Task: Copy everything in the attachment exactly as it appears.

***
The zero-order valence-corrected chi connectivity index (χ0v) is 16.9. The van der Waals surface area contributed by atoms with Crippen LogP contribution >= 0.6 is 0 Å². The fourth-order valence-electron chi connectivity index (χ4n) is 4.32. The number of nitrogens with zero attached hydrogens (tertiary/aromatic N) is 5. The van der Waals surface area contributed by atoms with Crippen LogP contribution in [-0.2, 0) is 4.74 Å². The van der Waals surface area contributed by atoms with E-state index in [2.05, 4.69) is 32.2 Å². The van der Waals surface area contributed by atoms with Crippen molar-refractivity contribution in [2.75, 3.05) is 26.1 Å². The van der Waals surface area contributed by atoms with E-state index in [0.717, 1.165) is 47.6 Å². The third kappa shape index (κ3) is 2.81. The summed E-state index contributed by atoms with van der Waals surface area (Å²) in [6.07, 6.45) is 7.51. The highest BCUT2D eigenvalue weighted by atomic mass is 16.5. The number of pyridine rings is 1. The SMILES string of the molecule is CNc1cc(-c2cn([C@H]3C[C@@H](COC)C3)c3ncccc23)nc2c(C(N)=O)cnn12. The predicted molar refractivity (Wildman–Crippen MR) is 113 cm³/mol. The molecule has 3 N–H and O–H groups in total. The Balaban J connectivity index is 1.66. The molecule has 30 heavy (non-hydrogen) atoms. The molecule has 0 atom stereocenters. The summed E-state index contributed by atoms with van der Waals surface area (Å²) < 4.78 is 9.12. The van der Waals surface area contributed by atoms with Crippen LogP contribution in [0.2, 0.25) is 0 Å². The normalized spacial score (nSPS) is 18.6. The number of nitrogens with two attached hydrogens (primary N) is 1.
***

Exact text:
The zero-order valence-corrected chi connectivity index (χ0v) is 16.9. The van der Waals surface area contributed by atoms with Crippen LogP contribution >= 0.6 is 0 Å². The fourth-order valence-electron chi connectivity index (χ4n) is 4.32. The number of nitrogens with zero attached hydrogens (tertiary/aromatic N) is 5. The van der Waals surface area contributed by atoms with Crippen LogP contribution in [-0.2, 0) is 4.74 Å². The van der Waals surface area contributed by atoms with E-state index in [2.05, 4.69) is 32.2 Å². The van der Waals surface area contributed by atoms with Crippen molar-refractivity contribution in [2.75, 3.05) is 26.1 Å². The van der Waals surface area contributed by atoms with E-state index in [0.717, 1.165) is 47.6 Å². The third kappa shape index (κ3) is 2.81. The summed E-state index contributed by atoms with van der Waals surface area (Å²) in [6.07, 6.45) is 7.51. The highest BCUT2D eigenvalue weighted by atomic mass is 16.5. The number of pyridine rings is 1. The SMILES string of the molecule is CNc1cc(-c2cn([C@H]3C[C@@H](COC)C3)c3ncccc23)nc2c(C(N)=O)cnn12. The predicted molar refractivity (Wildman–Crippen MR) is 113 cm³/mol. The molecule has 3 N–H and O–H groups in total. The Balaban J connectivity index is 1.66. The molecule has 30 heavy (non-hydrogen) atoms. The molecule has 0 atom stereocenters. The summed E-state index contributed by atoms with van der Waals surface area (Å²) < 4.78 is 9.12. The van der Waals surface area contributed by atoms with Crippen LogP contribution in [0.2, 0.25) is 0 Å². The normalized spacial score (nSPS) is 18.6. The number of nitrogens with two attached hydrogens (primary N) is 1.